Alternatif Politika: Publication Ethics and Malpractice Statement

Below is a summary of our key expectations of editors, peer-reviewers, and authors. Our publication ethics and publication malpractice statement is mainly based on the Code of Conduct and Best-Practice Guidelines for Journal Editors. For more information, please visit:

Please visit this page for the journal's scope and general principles:



Please visit this page for editorial information:

1. Publication Decisions:
The editors ensure that all submitted manuscripts being considered for publication undergo peer-review by at least two reviewers who are expert in the field. The editor is responsible for deciding which of the papers submitted to the journal will be published. The editor will evaluate manuscripts without regard to the authors' race, gender, sexual orientation, religious belief, ethnic origin, citizenship, or political philosophy. The decision will be based on the paper’s importance, originality and clarity, and the study’s validity and its relevance to the journal's scope. Current legal requirements regarding libel, copyright infringement, and plagiarism should also be considered. Decisions to edit and publish are not determined by the policies of governments or any other agencies outside of the journal itself. The editors have full authority over the entire editorial content of the journal and the timing of publication of that content.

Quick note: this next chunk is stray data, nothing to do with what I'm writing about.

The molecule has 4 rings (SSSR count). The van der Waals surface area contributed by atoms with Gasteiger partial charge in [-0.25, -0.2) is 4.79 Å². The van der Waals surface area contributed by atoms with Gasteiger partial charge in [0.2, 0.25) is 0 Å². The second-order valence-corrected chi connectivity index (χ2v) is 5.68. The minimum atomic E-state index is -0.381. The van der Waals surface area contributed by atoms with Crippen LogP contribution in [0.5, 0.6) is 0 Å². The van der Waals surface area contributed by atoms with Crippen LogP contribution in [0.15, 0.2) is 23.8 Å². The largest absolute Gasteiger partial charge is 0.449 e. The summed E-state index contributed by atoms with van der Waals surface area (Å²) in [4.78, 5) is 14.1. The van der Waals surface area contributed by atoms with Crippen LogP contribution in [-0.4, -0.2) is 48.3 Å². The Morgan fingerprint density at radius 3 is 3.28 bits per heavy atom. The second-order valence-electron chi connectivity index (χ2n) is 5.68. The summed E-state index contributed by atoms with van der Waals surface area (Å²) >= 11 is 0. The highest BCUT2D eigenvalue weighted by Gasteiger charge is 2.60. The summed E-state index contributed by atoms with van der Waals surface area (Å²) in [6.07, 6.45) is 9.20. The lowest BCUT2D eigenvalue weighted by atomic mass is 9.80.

2. Confidentiality:
The editor and any editorial staff must not disclose any information about a submitted manuscript to anyone other than the corresponding author, reviewers, potential reviewers, other editorial advisers, and the publisher, as appropriate.

3. Disclosure and conflicts of interest:
Unpublished materials disclosed in a submitted paper will not be used by the editor or the members of the editorial board for their own research purposes without the author's explicit written consent.

4. Involvement and cooperation in investigations:
Editors (in conjunction with the publisher) will take responsive measures when ethical concerns are raised with regard to a submitted manuscript or published paper. Every reported act of unethical publishing behaviour will be looked into, even if it is discovered years after publication. Editors follow the COPE Flowcharts when dealing with cases of suspected misconduct. If, on investigation, the ethical concern is well-founded, a correction, retraction, expression of concern or other note as may be relevant, will be published in the journal.


1. Contribution to editorial decisions:
The peer-reviewing process assists the editor and the editorial board in making editorial decisions and may also serve the author in improving the paper. Alternatif Politika shares the view that peer review is an essential component of formal scholarly communication and lies at the heart of scientific endeavour.

2. Promptness:
Any selected referee who feels unqualified to review the research reported in a manuscript or knows that its prompt review will be impossible should notify the editor and withdraw from the review process.